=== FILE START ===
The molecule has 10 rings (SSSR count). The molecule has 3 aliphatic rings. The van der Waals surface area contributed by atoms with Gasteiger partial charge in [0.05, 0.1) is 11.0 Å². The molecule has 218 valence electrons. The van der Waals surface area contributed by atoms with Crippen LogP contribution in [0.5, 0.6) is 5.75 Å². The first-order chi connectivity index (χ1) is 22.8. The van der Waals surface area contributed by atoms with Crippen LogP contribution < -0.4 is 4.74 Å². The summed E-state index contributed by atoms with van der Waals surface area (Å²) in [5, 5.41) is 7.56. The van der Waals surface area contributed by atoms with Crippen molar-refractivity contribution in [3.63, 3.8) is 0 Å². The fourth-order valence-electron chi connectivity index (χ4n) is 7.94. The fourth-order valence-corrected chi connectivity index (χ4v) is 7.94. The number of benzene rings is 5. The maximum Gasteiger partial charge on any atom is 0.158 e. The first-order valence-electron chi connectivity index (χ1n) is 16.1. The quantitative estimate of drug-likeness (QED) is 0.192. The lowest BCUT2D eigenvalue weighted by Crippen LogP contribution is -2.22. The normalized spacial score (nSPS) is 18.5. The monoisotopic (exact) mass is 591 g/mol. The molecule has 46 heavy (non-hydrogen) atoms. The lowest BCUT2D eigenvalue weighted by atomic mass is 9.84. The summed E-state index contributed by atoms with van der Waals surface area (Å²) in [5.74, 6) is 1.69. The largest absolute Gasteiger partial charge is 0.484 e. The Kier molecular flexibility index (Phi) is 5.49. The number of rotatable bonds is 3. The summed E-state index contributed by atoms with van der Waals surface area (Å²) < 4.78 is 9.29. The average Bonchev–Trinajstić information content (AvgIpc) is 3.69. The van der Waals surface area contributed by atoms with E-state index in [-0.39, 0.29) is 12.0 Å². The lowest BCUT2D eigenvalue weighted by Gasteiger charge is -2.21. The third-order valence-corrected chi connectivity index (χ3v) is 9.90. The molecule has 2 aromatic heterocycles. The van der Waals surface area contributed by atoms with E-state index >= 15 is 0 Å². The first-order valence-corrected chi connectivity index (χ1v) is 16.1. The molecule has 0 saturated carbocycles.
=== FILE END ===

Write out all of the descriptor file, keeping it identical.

The molecule has 10 rings (SSSR count). The molecule has 3 aliphatic rings. The van der Waals surface area contributed by atoms with Gasteiger partial charge in [0.05, 0.1) is 11.0 Å². The molecule has 218 valence electrons. The van der Waals surface area contributed by atoms with Crippen LogP contribution in [0.5, 0.6) is 5.75 Å². The first-order chi connectivity index (χ1) is 22.8. The van der Waals surface area contributed by atoms with Crippen LogP contribution < -0.4 is 4.74 Å². The summed E-state index contributed by atoms with van der Waals surface area (Å²) in [5, 5.41) is 7.56. The van der Waals surface area contributed by atoms with Crippen molar-refractivity contribution in [3.63, 3.8) is 0 Å². The fourth-order valence-electron chi connectivity index (χ4n) is 7.94. The fourth-order valence-corrected chi connectivity index (χ4v) is 7.94. The number of benzene rings is 5. The maximum Gasteiger partial charge on any atom is 0.158 e. The first-order valence-electron chi connectivity index (χ1n) is 16.1. The quantitative estimate of drug-likeness (QED) is 0.192. The lowest BCUT2D eigenvalue weighted by Crippen LogP contribution is -2.22. The normalized spacial score (nSPS) is 18.5. The monoisotopic (exact) mass is 591 g/mol. The molecule has 46 heavy (non-hydrogen) atoms. The lowest BCUT2D eigenvalue weighted by atomic mass is 9.84. The summed E-state index contributed by atoms with van der Waals surface area (Å²) in [5.74, 6) is 1.69. The largest absolute Gasteiger partial charge is 0.484 e. The Kier molecular flexibility index (Phi) is 5.49. The number of rotatable bonds is 3. The summed E-state index contributed by atoms with van der Waals surface area (Å²) < 4.78 is 9.29. The average Bonchev–Trinajstić information content (AvgIpc) is 3.69. The van der Waals surface area contributed by atoms with E-state index in [-0.39, 0.29) is 12.0 Å². The lowest BCUT2D eigenvalue weighted by Gasteiger charge is -2.21. The third-order valence-corrected chi connectivity index (χ3v) is 9.90. The molecule has 2 aromatic heterocycles. The van der Waals surface area contributed by atoms with E-state index >= 15 is 0 Å². The first-order valence-corrected chi connectivity index (χ1v) is 16.1. The molecule has 0 saturated carbocycles.